Arguably, the Proposed Amended Rule will distinguish the reputable U.S. OTC Issuers from those less reputable by providing more information about these issuers and by holding investment dealers across Canada more accountable for their trading activities in securities of U.S. OTC Issuers.
The Harm the Proposed Amended Rule is Trying to Avoid
The Proposed Amended Rule states that U.S. OTC Issuers have often been a source of scandal with links to Canada, especially British Columbia. As a result of the actual harm and reputational damage to British Columbia’s capital markets, in 2008 the British Columbia Securities Commission implemented BC Instrument 51-509 – Issuers Quoted in the U.S. Over-the-Counter Markets) (the BC Rule) whose purpose is to prevent further abusive practices involving U.S. OTC Issuers and which impose certain reporting requirements on U.S. OTC Issuers. The BC Rule requires, among other things, that investment dealers determine the identity of every individual who is a beneficial owner of the securities of a U.S. OTC Issuer. This requirement targets high risk transactions, such as abusive or illegal trading where identities are hidden behind offshore intermediaries.
IIROC has based the Proposed Amended Rule in part on the BC Rule, to discourage and prevent any illegal market activity in securities of U.S. OTC Issuers from migrating to other parts of Canada by imposing similar restrictions on all investment dealers in Canada. BC investment dealers operating from BC will still be required to adhere to the BC Rule in addition to the Proposed Amended Rule, once implemented.
The Proposed Amended Rule also provides for an exemption from the identification requirements. However, the exemption is very narrow and is not expected to be relied upon to any great extent by investment dealer members.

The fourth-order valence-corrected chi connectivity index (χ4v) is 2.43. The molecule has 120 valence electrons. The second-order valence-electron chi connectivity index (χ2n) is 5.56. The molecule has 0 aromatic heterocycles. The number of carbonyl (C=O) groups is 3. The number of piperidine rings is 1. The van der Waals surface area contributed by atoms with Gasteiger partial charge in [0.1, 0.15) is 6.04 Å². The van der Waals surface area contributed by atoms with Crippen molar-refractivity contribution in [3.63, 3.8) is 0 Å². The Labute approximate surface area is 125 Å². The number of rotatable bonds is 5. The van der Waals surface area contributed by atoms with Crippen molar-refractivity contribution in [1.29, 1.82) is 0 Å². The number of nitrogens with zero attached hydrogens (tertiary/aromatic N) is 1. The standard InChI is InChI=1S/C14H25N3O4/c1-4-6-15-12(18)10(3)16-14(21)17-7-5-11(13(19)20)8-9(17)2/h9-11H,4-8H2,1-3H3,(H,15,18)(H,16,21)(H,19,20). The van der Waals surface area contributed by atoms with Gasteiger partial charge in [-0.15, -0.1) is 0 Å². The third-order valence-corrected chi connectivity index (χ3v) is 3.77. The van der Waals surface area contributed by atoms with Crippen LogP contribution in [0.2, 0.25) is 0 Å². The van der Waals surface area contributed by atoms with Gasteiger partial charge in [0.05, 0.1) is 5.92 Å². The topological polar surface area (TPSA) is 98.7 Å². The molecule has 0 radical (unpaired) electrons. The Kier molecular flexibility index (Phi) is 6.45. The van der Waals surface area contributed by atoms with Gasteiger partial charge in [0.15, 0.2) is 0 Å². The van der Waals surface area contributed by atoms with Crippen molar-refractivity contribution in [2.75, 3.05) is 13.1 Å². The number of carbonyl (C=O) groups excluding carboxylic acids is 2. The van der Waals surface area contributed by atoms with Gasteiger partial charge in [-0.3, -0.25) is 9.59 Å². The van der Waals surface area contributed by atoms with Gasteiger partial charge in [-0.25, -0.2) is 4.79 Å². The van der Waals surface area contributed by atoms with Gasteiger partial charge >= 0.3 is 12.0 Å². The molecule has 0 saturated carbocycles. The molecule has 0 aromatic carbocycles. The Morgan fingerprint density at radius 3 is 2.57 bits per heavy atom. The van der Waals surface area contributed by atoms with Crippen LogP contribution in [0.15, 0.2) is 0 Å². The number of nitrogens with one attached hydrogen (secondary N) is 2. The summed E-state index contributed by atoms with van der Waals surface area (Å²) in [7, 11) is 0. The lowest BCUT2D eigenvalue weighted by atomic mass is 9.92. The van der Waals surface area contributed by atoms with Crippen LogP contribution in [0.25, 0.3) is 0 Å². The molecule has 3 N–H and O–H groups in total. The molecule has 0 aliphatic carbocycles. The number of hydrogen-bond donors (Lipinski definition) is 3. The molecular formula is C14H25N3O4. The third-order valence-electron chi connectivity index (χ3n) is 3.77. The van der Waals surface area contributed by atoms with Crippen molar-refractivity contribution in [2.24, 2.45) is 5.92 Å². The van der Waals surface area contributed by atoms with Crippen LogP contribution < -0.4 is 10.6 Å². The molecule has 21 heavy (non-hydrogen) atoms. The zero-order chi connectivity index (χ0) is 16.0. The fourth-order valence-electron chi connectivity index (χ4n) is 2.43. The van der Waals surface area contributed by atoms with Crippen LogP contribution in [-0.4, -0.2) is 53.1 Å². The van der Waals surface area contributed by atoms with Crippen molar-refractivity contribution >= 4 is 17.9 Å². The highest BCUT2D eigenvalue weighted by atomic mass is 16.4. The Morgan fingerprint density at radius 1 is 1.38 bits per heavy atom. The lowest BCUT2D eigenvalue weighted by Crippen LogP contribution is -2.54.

So How Does a U.S. OTC Issuer Get Listed on CSE?
For information on how to get listed on CSE, one can contact the authors or Jeffrey Stanger of ITB Solutions by telephone at (647) 500-0492 or by e-mail at [email protected].
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This article is not intended to provide legal advice as individual situations will differ and should be discussed with a lawyer. For more information contact Brian Koscak or Greg Hogan at Cassels Brock & Blackwell LLP. Brian and Greg are partners specializing in corporate finance and securities law at Cassels Brock & Blackwell LLP, a full-service law firm located in Toronto, Ontario. Brian can be reached at 416.860.2955 or [email protected]; Greg can be reached at 416.860.6554 or [email protected].
Since 2005 ITB Solutions has provided listings development services to stock Exchanges in Canada such as the Canadian Securities Exchange. ITB Solutions currently provides New Listing Services to the NEO Exchange. We assist companies with the listing application and managing the process to become publicly tradable in Canada, as well as offering advice on how to make the most of your public listing. You can reach Jeffrey Stanger at 647-500-0492 or by email at [email protected]